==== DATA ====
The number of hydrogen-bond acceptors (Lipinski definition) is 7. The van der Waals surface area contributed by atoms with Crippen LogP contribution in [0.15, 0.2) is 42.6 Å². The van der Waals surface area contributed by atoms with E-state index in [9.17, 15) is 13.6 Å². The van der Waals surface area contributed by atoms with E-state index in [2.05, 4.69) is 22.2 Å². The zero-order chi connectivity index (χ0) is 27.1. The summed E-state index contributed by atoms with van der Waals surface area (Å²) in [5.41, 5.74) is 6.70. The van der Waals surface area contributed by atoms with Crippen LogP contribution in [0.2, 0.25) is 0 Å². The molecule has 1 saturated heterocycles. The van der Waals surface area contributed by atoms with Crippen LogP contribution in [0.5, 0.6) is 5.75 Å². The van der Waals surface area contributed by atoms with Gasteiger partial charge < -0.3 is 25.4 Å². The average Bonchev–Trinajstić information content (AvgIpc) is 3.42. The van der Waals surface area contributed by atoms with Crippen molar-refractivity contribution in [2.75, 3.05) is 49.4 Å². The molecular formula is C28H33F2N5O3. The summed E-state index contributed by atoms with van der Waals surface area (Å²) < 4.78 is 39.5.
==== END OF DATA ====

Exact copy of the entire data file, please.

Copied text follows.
The number of hydrogen-bond acceptors (Lipinski definition) is 7. The van der Waals surface area contributed by atoms with Crippen LogP contribution in [0.15, 0.2) is 42.6 Å². The van der Waals surface area contributed by atoms with E-state index in [9.17, 15) is 13.6 Å². The van der Waals surface area contributed by atoms with E-state index in [2.05, 4.69) is 22.2 Å². The zero-order chi connectivity index (χ0) is 27.1. The summed E-state index contributed by atoms with van der Waals surface area (Å²) in [5.41, 5.74) is 6.70. The van der Waals surface area contributed by atoms with Crippen LogP contribution in [0.2, 0.25) is 0 Å². The molecule has 1 saturated heterocycles. The van der Waals surface area contributed by atoms with Crippen LogP contribution in [0.5, 0.6) is 5.75 Å². The van der Waals surface area contributed by atoms with Gasteiger partial charge < -0.3 is 25.4 Å². The average Bonchev–Trinajstić information content (AvgIpc) is 3.42. The van der Waals surface area contributed by atoms with Crippen molar-refractivity contribution in [2.75, 3.05) is 49.4 Å². The molecular formula is C28H33F2N5O3. The summed E-state index contributed by atoms with van der Waals surface area (Å²) < 4.78 is 39.5.